(Updates with comments from H&M in CEO in sixth paragraph.)
Sept. 29 (Bloomberg) -- Swedish central bank Deputy Governor Lars Nyberg said the krona will never become a substitute for the Swiss franc as a haven currency.
It will take “much longer” for the krona to become a haven even after investor interest in Sweden’s currency “has grown,” Nyberg said in response to questions today, after delivering a speech in Stockholm. “As soon as it gets a bit messy on the markets, the krona depreciates, and we’re still in that situation.”
The krona, after losing 6 percent against the dollar since the beginning of August, is “fairly reasonably valued,” Nyberg said, following Finance Minister Anders Borg in talking down the krona’s potential to replace the Swiss franc as a refuge from Europe’s debt crisis. The Swedish currency jumped 9.5 percent against the franc the day the Swiss National Bank announced it will peg its currency to the euro.
The instinct to sell the krona “still dominates” when market volatility picks up, Nyberg said. “It will take much longer than people think” before the krona can function as a haven currency. “I don’t think we will ever have a currency like the Swiss franc.”
The krona is the world’s ninth-most traded currency and accounted for 2.2 percent of global turnover in 2010, according to the Bank for International Settlements.
At Stockholm-based clothes retailer H&M, Chief Executive Officer Karl-Johan Persson said he doesn’t plan his business around krona moves.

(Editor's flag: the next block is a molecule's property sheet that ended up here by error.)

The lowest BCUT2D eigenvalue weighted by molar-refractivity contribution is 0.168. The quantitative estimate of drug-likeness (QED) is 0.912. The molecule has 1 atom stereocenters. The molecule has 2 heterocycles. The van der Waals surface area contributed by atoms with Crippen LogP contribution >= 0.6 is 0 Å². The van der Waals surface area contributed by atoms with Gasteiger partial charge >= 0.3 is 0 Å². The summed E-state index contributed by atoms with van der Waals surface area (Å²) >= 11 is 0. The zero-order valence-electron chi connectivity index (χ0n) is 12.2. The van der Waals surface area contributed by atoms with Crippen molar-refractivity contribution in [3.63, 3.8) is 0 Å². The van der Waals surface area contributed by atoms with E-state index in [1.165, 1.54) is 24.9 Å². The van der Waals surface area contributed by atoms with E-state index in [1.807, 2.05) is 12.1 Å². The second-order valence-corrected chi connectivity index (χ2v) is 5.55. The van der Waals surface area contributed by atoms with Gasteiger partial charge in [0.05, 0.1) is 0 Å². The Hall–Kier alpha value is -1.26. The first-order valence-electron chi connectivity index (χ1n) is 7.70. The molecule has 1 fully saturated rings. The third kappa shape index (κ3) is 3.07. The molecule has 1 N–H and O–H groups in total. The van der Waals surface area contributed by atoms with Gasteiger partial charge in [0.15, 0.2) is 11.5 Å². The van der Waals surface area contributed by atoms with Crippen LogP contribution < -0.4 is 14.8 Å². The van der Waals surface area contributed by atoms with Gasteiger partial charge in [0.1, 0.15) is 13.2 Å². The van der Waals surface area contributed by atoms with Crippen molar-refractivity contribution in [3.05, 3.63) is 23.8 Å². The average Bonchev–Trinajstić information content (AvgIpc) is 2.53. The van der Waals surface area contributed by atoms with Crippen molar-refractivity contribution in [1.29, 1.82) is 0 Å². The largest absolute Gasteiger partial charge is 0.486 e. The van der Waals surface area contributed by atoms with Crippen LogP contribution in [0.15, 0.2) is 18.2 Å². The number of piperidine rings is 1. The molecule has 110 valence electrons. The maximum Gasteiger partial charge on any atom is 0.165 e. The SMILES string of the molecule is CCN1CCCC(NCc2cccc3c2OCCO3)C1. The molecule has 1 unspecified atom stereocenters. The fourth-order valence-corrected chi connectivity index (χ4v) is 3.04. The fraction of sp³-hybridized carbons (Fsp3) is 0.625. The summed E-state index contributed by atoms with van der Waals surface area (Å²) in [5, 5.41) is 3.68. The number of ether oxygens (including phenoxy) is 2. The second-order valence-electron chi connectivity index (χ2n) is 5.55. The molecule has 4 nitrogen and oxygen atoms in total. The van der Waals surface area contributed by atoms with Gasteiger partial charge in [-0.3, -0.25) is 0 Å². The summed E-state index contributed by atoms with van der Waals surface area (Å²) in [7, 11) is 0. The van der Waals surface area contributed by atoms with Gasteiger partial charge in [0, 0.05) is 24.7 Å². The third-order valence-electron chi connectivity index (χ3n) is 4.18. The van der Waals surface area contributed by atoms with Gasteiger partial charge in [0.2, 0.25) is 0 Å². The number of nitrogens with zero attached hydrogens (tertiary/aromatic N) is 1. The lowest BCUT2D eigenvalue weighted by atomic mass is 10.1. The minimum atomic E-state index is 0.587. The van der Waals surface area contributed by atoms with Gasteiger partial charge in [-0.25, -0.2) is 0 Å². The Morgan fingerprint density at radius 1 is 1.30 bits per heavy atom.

“That isn’t something we think about, there’s not much we can do about it anyway,” Persson said in an interview in Stockholm today. “The important thing is that we have a good business and that we deliver good numbers in our existing markets.”
The company reported a 17 percent drop in third quarter operating profit to 4.71 billion kronor ($700 million), beating an average estimate of 17 analysts for 4.35 billion kronor.
The krona strengthened 0.2 percent to 9.2079 per euro as of 2:37 p.m. in Stockholm. Versus the dollar, the krona gained 0.8 percent.
Sweden’s central bank this month abandoned a planned interest rate increase after global market turbulence threatened the recovery outlook in Europe and the U.S. Policy makers signaled they may still raise rates once more this year to 2.25 percent.
Borg slashed Sweden’s economic growth forecast last month and estimates the largest Nordic economy will grow 1.3 percent next year, versus a previous forecast for 3.8 percent.
Sweden’s export-reliant economy is prone to “big fluctuations,” meaning it’s “hard to believe” the krona will ever become a haven currency, Borg said in a Sept. 21 interview.
--With assistance from Kim McLaughlin in Stockholm. Editors: Tasneem Brogger, Jonas Bergman.
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